You can have concrete solutions to clearing heavy rain, by shotcreting slopes and diverting runoff into huge drainage tunnels, but these solutions don’t give you the oxygen this city badly needs.

Ah, but why all this moaning? Perhaps the latest episode of tree slaughter is just a warning from the government: criticise us for letting trees topple in heavy rain, and we’ll chop them all down to shut you up.


BYOB

March 31st, 2015 atam Posted in Earth, General 1 Comment »

No, not “bring your own bag”, nor “bring your own bottle”, though both are good ideas.

This BYOB stands for “bring your own backpack”. Starting 1 April 2015, Hong Kong’s plastic bag levy will be extended to cover all kinds of purchases, with some exemptions. Rather than just bringing your own shopping bag, it makes sense to bring a backpack and here are some reasons why:

  • A backpack allows you to carry your purchases while keeping your hands free
  • If you’ve got more stuff than the backpack can hold, it allows you to carry additional shopping bags with your free hands
  • A backpack also lets you conveniently bring your own bottle
  • Carried properly over both shoulders, it’s much better for your spine than bags that you usually hold in your dominant hand through the entire journey
  • A backpack gives you extra breathing space on public transport like the MTR

I don’t agree with some of the exemptions; for example, plastic is used unnecessarily by retailers to bundle goods for special offers when they can simply put up labels indicating them. Still, the levy is a good start.

Can something be done over plastic bottles next? After all, do we really need to fatten the pockets of conglomerates buying bottled water when we can bottle our own at the tap? Or ruin our teeth and health buying flavoured drinks? So there are some bottled herbal teas and juices; well, why not get them fresh from the herbal shops and juice stalls?

Finally, a nod to the Agriculture & Fisheries Department for encouraging hikers to bring their own bottles, as this poster at one country park shows.

BYOBottle-blog

 

 


Elis Kurniasih RIP

March 17th, 2015 atam Posted in General No Comments »

At last, death has spared Elis further misery. Who could have worse luck than the poor Indonesian who was staying in a makeshift boarding house waiting to start a new job as a domestic helper when a chunk of concrete, not from unauthorised building works, but from an air-conditioner canopy that is part of the building’s original design, fell on her?

Who was paying the cost of her treatment, considering she was not injured while performing her job as a domestic helper? What did her agency do to help her? According to reports, the agency’s immediate reaction had been to deny culpability by saying the area was for storage only and that maids were told not to sleep there. In that case, how come there was a mattress there?

It’s always seemed inadvisable to me for foreign domestic helpers to demand an end to the live-in arrangement, which is blamed for cases of abuse such as Erwiana’s. But what are the live-out options in a city where accommodation is so expensive locals have to pay thousands of dollars to rent tiny sub-divided flats?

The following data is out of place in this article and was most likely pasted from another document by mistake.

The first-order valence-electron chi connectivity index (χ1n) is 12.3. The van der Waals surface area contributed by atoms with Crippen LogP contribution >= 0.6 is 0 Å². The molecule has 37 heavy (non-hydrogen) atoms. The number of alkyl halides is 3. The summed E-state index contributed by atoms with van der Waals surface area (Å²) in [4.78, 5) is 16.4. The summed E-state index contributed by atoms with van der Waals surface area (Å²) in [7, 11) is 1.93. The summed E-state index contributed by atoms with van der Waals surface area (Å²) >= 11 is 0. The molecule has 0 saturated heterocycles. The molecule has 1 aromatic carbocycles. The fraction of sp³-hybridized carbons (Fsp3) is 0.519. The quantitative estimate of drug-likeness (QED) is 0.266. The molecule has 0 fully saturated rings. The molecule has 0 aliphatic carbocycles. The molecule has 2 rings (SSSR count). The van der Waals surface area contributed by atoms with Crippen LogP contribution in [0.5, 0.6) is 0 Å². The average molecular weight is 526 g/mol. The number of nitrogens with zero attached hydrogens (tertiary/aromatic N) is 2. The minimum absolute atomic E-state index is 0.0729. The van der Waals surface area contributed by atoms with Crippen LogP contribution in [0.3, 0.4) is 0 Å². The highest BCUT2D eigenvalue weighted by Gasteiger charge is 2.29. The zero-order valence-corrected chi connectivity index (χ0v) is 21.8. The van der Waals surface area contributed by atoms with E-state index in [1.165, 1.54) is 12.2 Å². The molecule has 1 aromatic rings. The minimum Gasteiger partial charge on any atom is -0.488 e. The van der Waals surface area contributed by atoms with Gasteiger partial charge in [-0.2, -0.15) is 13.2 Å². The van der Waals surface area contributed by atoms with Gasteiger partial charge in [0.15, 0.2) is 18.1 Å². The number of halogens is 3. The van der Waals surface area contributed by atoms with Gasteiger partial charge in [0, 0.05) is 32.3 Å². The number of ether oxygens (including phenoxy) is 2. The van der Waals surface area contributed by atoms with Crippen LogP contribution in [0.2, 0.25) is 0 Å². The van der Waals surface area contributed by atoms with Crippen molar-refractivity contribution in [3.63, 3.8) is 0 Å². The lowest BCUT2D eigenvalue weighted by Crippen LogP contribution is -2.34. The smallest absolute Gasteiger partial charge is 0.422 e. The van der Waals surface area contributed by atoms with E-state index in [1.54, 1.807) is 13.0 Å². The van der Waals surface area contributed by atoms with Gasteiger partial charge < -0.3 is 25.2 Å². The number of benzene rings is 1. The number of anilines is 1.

Perhaps this new incident will strengthen the resolve of the new Indonesian president, to stop sending Indonesian women overseas to work as maids. And that would be a tragedy for women’s rights in Indonesia, for women have been treated much better ever since they have been able to work overseas and send money home. Now they are more respected and relied upon to support their families, more so than the menfolk who continue to farm and make much less. Are there jobs for these women that offer commensurate pay in Indonesia itself? If not,why take away these women’s chance of earning money and respect?

In many cases, abuse and suffering occurs because of a system condoned by the Indonesian government, whereby agencies milk the women as much as they can get away with. Typically, this happens in the form of a ‘training’ fee equal to six months of a maid’s salary. Hong Kong laws may forbid the Hong Kong agencies from charging as much, but as we can see they have other ways of exploiting these women for their own profit. In a case I know of, a woman who’s temperamentally unsuited to domestic work was brought to Hong Kong and recommended to a household which, after an exasperating three months, was forced to terminate her. Making the most of the two weeks in which a terminated helper is allowed to remain in Hong Kong to find a new employer, she was promptly shunted to another family – and another family. Because she could not pay up her ‘training’ fee before she was terminated each time, she was made to pay more until, as it happened, she finally paid it all off, only to be fired again and was, this time, sent back home. The agency had no more use of her.

Erwiana’s case threw the spotlight on bad employers; perhaps Elis’s untimely death will draw attention to the agencies too.


Forget the global head hunt

February 12th, 2015 atam Posted in Culture, General No Comments »

When will Hong Kong stop kidding itself that it is a ‘world city’ that calls for a global head hunt whenever a top position becomes vacant?

Following the third departure from the top post at the West Kowloon District Authority, some headhunter is going to make a tidy sum again looking around the world for a suitable replacement. But let’s face it: Hong Kong is a petty, parochial and deeply political place where no international candidate can hope to survive with their health and sanity intact.

It’s a different matter for those who are born with their nervous system already wired to take on the obfuscation, self preservation and back-stabbing that are essential parts of the job.